*Laura Ruetsche*

- Published in print:
- 2011
- Published Online:
- September 2011
- ISBN:
- 9780199535408
- eISBN:
- 9780191728525
- Item type:
- chapter

- Publisher:
- Oxford University Press
- DOI:
- 10.1093/acprof:oso/9780199535408.003.0003
- Subject:
- Philosophy, Philosophy of Science

This chapter catalogs circumstances under which the reassuring uniqueness results presented in Chapter 2 break down. The Stone-von Neumann theorem presupposes a continuity condition; with that ...
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This chapter catalogs circumstances under which the reassuring uniqueness results presented in Chapter 2 break down. The Stone-von Neumann theorem presupposes a continuity condition; with that presupposition suspended, it becomes possible to equip the quantum theory of a single mechanical system with exact position eigenstates. The Stone-von Neumann theorem presupposes the classical theory to be quantized to be set in Euclidean space; when systems such as a bead on a circle are quantized, the theorem breaks down and unitarily inequivalent representations of the physics ensue. Finally, the Stone-von Neumann and Jordan-Wigner theorems presuppose finitely many degrees of freedom. They therefore fail to apply to quantum field theories (because a field, assigning a value to each point of space[time] has infinitely many degrees of freedom), or theories at the thermodynamic (infinite volume) limit of quantum statistical mechanics. The chapter presents simple examples of infinite systems and their unitarily inequivalent quantizations: the free Klein-Gordon field and the infinite spin chain.Less

This chapter catalogs circumstances under which the reassuring uniqueness results presented in Chapter 2 break down. The Stone-von Neumann theorem presupposes a continuity condition; with that presupposition suspended, it becomes possible to equip the quantum theory of a single mechanical system with exact position eigenstates. The Stone-von Neumann theorem presupposes the classical theory to be quantized to be set in Euclidean space; when systems such as a bead on a circle are quantized, the theorem breaks down and unitarily inequivalent representations of the physics ensue. Finally, the Stone-von Neumann and Jordan-Wigner theorems presuppose finitely many degrees of freedom. They therefore fail to apply to quantum field theories (because a field, assigning a value to each point of space[time] has infinitely many degrees of freedom), or theories at the thermodynamic (infinite volume) limit of quantum statistical mechanics. The chapter presents simple examples of infinite systems and their unitarily inequivalent quantizations: the free Klein-Gordon field and the infinite spin chain.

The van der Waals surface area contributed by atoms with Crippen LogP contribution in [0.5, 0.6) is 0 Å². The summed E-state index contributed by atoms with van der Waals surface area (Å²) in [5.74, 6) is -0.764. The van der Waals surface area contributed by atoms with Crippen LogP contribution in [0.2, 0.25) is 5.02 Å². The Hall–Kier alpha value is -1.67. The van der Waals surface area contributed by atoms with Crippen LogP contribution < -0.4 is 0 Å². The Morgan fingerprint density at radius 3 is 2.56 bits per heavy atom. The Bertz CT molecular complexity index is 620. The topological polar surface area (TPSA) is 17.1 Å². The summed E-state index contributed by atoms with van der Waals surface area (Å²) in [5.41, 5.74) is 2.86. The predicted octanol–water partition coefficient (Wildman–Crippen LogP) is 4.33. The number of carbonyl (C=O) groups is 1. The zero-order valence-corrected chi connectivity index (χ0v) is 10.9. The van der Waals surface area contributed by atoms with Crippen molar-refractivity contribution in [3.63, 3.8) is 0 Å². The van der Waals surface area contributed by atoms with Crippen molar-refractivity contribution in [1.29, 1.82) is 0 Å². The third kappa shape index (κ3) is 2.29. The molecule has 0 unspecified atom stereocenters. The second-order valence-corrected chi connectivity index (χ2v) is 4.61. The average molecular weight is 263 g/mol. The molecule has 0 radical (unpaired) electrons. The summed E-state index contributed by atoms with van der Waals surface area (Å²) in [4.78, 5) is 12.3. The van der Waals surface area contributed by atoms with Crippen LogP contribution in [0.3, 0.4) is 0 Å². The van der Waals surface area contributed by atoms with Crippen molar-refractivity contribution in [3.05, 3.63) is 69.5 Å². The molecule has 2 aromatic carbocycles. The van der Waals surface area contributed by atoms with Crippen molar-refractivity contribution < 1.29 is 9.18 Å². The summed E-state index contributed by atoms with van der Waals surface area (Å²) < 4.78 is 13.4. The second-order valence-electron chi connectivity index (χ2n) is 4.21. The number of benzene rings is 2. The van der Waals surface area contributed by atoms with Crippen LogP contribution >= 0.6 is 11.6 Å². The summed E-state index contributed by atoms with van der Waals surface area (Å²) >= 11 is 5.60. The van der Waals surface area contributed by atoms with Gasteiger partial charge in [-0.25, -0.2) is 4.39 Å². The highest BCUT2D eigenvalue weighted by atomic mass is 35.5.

*Robert Alicki and Mark Fannes*

- Published in print:
- 2001
- Published Online:
- February 2010
- ISBN:
- 9780198504009
- eISBN:
- 9780191708503
- Item type:
- chapter

- Publisher:
- Oxford University Press
- DOI:
- 10.1093/acprof:oso/9780198504009.003.0005
- Subject:
- Physics, Theoretical, Computational, and Statistical Physics

This chapter introduces an abstract algebraic language unifying the description of classical systems, finite quantum systems, and infinite ones, the last appearing in particle and statistical ...
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This chapter introduces an abstract algebraic language unifying the description of classical systems, finite quantum systems, and infinite ones, the last appearing in particle and statistical physics. In the first part, the general theory of C*-algebras is presented and illustrated by the following examples: general finite dimensional algebras, Abelian algebras and Gelfand's theorem, UHF-algebras, and algebras generated by group representations such as the CCR-algebra arising from the Heisenberg group. Then the theory of states on C*-algebras leading to the GNS-representation in terms of operators on Hilbert spaces is outlined. The basic notion of algebraic dynamical system is given in terms of automorphisms on a C*-algebra of observables and the link to the Hilbert space formalism based on unitary operators is provided by the theory of von Neumann algebras. The examples of the Koopman formalism and the rotation algebra are worked out.Less

This chapter introduces an abstract algebraic language unifying the description of classical systems, finite quantum systems, and infinite ones, the last appearing in particle and statistical physics. In the first part, the general theory of C*-algebras is presented and illustrated by the following examples: general finite dimensional algebras, Abelian algebras and Gelfand's theorem, UHF-algebras, and algebras generated by group representations such as the CCR-algebra arising from the Heisenberg group. Then the theory of states on C*-algebras leading to the GNS-representation in terms of operators on Hilbert spaces is outlined. The basic notion of algebraic dynamical system is given in terms of automorphisms on a C*-algebra of observables and the link to the Hilbert space formalism based on unitary operators is provided by the theory of von Neumann algebras. The examples of the Koopman formalism and the rotation algebra are worked out.